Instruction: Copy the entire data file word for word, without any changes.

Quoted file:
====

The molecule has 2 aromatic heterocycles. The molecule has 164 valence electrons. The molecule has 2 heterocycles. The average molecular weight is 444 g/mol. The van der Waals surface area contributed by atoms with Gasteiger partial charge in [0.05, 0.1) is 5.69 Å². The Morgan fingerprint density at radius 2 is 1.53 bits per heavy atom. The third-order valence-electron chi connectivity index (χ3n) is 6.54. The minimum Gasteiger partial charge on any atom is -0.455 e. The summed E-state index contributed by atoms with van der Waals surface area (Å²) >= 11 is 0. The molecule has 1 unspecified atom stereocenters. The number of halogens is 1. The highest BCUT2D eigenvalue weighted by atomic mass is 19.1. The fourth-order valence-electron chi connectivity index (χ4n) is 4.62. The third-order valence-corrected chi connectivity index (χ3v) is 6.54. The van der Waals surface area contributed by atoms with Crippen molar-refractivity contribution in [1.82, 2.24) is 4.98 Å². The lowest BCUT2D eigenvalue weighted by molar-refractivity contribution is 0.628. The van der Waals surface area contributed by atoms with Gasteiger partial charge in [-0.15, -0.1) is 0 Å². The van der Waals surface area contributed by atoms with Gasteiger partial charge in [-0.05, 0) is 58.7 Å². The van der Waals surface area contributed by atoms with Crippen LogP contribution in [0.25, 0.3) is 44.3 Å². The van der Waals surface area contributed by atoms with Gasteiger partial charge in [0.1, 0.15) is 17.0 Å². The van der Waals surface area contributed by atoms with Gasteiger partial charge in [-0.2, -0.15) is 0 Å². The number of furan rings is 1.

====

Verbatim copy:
The molecule has 2 aromatic heterocycles. The molecule has 164 valence electrons. The molecule has 2 heterocycles. The average molecular weight is 444 g/mol. The van der Waals surface area contributed by atoms with Gasteiger partial charge in [0.05, 0.1) is 5.69 Å². The Morgan fingerprint density at radius 2 is 1.53 bits per heavy atom. The third-order valence-electron chi connectivity index (χ3n) is 6.54. The minimum Gasteiger partial charge on any atom is -0.455 e. The summed E-state index contributed by atoms with van der Waals surface area (Å²) >= 11 is 0. The molecule has 1 unspecified atom stereocenters. The number of halogens is 1. The highest BCUT2D eigenvalue weighted by atomic mass is 19.1. The fourth-order valence-electron chi connectivity index (χ4n) is 4.62. The third-order valence-corrected chi connectivity index (χ3v) is 6.54. The van der Waals surface area contributed by atoms with Crippen molar-refractivity contribution in [1.82, 2.24) is 4.98 Å². The lowest BCUT2D eigenvalue weighted by molar-refractivity contribution is 0.628. The van der Waals surface area contributed by atoms with Gasteiger partial charge in [-0.15, -0.1) is 0 Å². The van der Waals surface area contributed by atoms with Gasteiger partial charge in [-0.05, 0) is 58.7 Å². The van der Waals surface area contributed by atoms with Crippen LogP contribution in [0.25, 0.3) is 44.3 Å². The van der Waals surface area contributed by atoms with Gasteiger partial charge in [0.1, 0.15) is 17.0 Å². The van der Waals surface area contributed by atoms with Gasteiger partial charge in [-0.2, -0.15) is 0 Å². The number of furan rings is 1.